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|Good Conversation has long been one of the hallmarks of
Written by Cathy Allen
(6/8/2007 12:39 p.m.)
in consequence of the missive, The importance of conversation, penned by Line
polite society. From what I have read so far in "Jane Austen, a Biography" by Elizabeth Jenkins, (my first JA biography, but it will certainly not be my last, as I have just bought 2 more recommended by JulieW!) the whole Austen family was intelligent, educated, lively, well-read, and all the things that make for good conversationalists. In any age before the invention of radio, movies, and all the other means of entertainment we now have at our command, we can imagine that conversation was pretty important. (Much as I like to talk [and write!], I think I'd have enjoyed it... but then, I consider all the other stuff I'd NOT enjoy...!)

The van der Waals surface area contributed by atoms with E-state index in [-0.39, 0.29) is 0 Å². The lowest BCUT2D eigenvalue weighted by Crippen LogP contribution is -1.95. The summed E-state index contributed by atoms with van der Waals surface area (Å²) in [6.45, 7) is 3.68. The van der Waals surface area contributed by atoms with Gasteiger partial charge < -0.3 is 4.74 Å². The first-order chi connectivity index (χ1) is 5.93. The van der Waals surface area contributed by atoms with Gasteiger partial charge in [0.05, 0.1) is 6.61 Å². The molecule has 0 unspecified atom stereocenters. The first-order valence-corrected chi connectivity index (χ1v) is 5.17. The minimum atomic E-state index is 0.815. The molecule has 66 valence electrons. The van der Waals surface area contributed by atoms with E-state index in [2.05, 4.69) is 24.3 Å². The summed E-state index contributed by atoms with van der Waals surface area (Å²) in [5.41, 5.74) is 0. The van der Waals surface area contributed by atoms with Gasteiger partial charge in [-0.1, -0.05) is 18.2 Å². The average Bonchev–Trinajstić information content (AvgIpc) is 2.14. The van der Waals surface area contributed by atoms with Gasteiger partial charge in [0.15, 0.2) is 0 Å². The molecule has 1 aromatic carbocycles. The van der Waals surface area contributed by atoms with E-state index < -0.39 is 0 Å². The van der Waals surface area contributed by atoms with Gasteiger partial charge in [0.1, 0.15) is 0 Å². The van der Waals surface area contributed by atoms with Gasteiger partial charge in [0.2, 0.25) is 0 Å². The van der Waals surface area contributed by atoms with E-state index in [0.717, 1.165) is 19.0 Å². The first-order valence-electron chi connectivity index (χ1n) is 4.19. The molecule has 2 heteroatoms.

I quite agree with you about Wickham's conversational skill being one of the reasons he was able to fool people so easily. I also feel that Mr. Darcy's lack therof was the biggest reason people took him for arrogant and "above his company." As Elizabeth said to him from the piano at Rosings, it is very curious "why a man of sense and education, who has lived in the world" should be so lacking in conversation. The Colonel's answer was quite telling here. I also attribute it, in his dealings with Elizabeth, to his being tongue-tied in the presence of the woman he is so attracted to. And I wish I had an Aunt and Uncle Gardiner!
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